ROCHESTER HILLS, Mich. - Multifaceted roofing and sheet metal contractor Allen Brothers Inc. is operating in one of the toughest local economies since its inception in 1952.

Gary Allen (left) and Robert Allen opened a new division in 2006.

Gary Allen oversees the company's 12,000-square-foot in-house metal shop and warehouse.

ROCHESTER HILLS, Mich. - Multifaceted roofing and sheet metal contractor Allen Brothers Inc. is operating in one of the toughest local economies since its inception in 1952. In southeast Michigan, new home construction rates plummeted in the first half of the year. The number of construction permits issued for condominiums and single-family homes in the nine-county region dropped 50 percent compared to 2005. Through August, Metro Detroit had the highest unemployment rate for the nation's 49 largest metropolitan areas. While some competitors flocked to the storm-ravaged South, Allen Brothers elected to pursue a different business strategy: expansion. The company launched its new division, Retrofit Roofing Inc., in 2006.

Allen Brothers' past projects include the Novi High School.

Smart Marketing

Allen Brother's Retrofit Roofing is aimed at commercial customers, many of whom are looking to reinvest in existing structures rather than build or occupy new facilities. Specifically organized to work above occupied buildings without interrupting workers inside, the new branch's slogan is "You do your work while we do ours."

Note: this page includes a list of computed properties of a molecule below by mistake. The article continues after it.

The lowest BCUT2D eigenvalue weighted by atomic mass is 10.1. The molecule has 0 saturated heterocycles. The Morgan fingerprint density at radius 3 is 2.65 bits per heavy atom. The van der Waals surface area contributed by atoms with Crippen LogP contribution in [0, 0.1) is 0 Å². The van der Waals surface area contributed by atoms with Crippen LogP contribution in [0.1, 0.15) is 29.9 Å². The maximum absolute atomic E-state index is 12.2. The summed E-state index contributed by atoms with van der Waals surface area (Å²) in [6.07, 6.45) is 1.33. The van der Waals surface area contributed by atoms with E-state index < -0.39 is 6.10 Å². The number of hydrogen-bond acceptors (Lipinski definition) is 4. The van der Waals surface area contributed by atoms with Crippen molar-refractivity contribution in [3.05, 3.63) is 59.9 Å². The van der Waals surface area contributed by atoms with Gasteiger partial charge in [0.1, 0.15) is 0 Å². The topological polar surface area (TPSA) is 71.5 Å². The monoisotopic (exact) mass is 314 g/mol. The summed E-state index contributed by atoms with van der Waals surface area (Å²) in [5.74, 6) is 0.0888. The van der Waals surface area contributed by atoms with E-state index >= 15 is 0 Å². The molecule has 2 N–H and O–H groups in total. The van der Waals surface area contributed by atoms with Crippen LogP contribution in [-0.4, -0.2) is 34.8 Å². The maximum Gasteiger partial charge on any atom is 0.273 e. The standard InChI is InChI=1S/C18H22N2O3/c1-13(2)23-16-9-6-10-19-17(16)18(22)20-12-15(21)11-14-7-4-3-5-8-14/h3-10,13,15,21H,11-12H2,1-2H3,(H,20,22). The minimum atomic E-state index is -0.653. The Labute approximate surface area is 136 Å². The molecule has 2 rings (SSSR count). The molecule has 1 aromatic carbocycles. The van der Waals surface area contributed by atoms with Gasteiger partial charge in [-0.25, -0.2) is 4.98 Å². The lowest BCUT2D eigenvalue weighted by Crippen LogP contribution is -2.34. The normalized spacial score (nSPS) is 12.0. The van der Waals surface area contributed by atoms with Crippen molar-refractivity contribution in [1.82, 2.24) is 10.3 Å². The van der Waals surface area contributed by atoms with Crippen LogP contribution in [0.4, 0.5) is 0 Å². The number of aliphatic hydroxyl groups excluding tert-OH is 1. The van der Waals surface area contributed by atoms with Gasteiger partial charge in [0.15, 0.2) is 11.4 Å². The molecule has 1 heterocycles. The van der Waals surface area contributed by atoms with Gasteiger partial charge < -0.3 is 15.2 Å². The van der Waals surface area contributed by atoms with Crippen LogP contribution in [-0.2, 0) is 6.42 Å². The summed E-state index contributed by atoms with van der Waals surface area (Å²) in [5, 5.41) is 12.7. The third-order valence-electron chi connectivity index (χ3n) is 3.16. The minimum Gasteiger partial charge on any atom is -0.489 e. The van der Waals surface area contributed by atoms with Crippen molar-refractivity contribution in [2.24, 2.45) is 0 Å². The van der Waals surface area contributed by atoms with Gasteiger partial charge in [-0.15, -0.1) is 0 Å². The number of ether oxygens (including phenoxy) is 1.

"We are anticipating expansion will slow and the state will go into a maintenance mode," says president Robert Allen. "We want to not only be able to replace old, leaky roofs but to replace them while the business is uninterrupted."

For the business to succeed, he is convinced it must have a clean-break mentality. Working around an operating business requires different methods, material and labor hours. To avoid toxic fumes, crews will refrain from using tar or glue. As an authorized Duro-Last Roofing contractor, Retrofit will use its prefabricated membrane systems as one alternative. If working during business hours proves too invasive, the roofing contractors are prepared to break out the generators and lights. "Our people understand the day won't always end at the four o'clock whistle," says Robert Allen.

In terms of marketing, Retrofit Roofing is only the latest in a series of successful strategies employed by Allen Brothers. Since joining their father Don's primarily residential roofing business, Gary and Robert Allen have seen the business grow to 50 employees generating $7 million in annual revenue. The company is divided into five departments: new commercial flat roofing, new commercial steep roofing, commercial repair and maintenance, residential repair, and residential new roofing. Each department has its own manager, foreman and crews.